Tips for First-Time Landlords

You buy property at a good price, patch up a few holes in the walls, add fresh paint and rent it out to three tenants each paying $1,000 a month. Half of that income covers your mortgage and the other half goes into your pocket. Sounds easy enough, right? While I encourage these kinds of investments, it’s crucial to know the burdens that come with being a landlord. The following tips from Trulia can help you become the savviest landlord on the block:

1. Buy rental property near your home or office.

Just like in your own home, a rental property is bound to have its fair share of complications. Leaky faucets, broken toilets and even pest control are all issues that you or a hired contractor will have to handle in a timely manner. The closer you are to the property, the easier it is to get there and fix minor problems before they become major, costly issues.

2. Understand landlord-tenant laws in your city or suburb.

If you only take away one point from this post, this is it. I can’t stress enough how important it is to understand landlord laws. Visit the City of Chicago website for more information on rental rights. You don’t want to get sued!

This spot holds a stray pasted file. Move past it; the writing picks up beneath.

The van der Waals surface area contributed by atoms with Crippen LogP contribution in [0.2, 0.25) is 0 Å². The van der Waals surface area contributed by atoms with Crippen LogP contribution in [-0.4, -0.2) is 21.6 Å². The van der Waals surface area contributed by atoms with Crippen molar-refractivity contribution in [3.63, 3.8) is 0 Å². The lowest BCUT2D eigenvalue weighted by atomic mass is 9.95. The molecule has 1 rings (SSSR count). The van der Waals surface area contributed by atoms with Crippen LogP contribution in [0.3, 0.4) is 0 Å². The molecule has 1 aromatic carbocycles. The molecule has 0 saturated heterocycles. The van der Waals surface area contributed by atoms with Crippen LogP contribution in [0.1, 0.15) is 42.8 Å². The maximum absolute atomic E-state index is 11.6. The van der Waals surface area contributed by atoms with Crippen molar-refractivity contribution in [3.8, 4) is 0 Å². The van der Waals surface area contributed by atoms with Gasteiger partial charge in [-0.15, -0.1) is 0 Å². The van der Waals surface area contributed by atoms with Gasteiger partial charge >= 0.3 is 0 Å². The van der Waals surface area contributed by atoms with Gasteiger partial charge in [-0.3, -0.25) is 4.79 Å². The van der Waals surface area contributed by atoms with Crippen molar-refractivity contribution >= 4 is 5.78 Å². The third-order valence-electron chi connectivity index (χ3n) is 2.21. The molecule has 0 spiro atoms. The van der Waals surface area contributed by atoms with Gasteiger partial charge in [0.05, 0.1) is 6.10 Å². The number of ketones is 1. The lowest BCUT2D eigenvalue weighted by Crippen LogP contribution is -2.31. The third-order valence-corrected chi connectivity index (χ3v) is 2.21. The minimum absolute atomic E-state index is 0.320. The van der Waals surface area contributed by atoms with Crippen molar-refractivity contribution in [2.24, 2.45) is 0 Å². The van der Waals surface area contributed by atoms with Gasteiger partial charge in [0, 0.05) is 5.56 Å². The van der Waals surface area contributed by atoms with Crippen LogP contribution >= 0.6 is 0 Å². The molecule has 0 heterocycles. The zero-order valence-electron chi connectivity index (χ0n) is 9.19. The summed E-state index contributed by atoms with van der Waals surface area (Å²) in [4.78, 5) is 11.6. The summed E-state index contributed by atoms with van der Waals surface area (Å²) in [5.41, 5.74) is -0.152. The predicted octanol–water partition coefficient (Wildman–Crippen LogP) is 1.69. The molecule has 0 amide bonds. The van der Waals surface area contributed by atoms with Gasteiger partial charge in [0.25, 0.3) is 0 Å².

3. Screen tenants.

I highly recommend running credit checks, background checks and setting up interviews with potential tenants. This might sound over the top but it’s crucial for the resale value of your property. If a tenant destroys the place, it’ll cost you more money in the long run. Meanwhile, the eviction process is expensive and time-consuming. This initial tenant evaluation is worth your time and money.

4. Check your property on a monthly basis.

In fact, if you have the time, check your property on a bi-weekly basis. Drive by every two weeks and stop inside once a month. This is especially important with new tenants. Before a new tenant moves in be sure to take interior and exterior photos.

5. Customize the lease.

Not all leases are created equal! It’s essential that your lease fits your property, your association or community requirements, and your own needs. You can tweak a standard lease form from Nolo or hire an attorney or property manager to create one.

Click here for more information on landlord best practices, and comment below if you have additional landlord tips.

Photo taken from Rentalo.com. 

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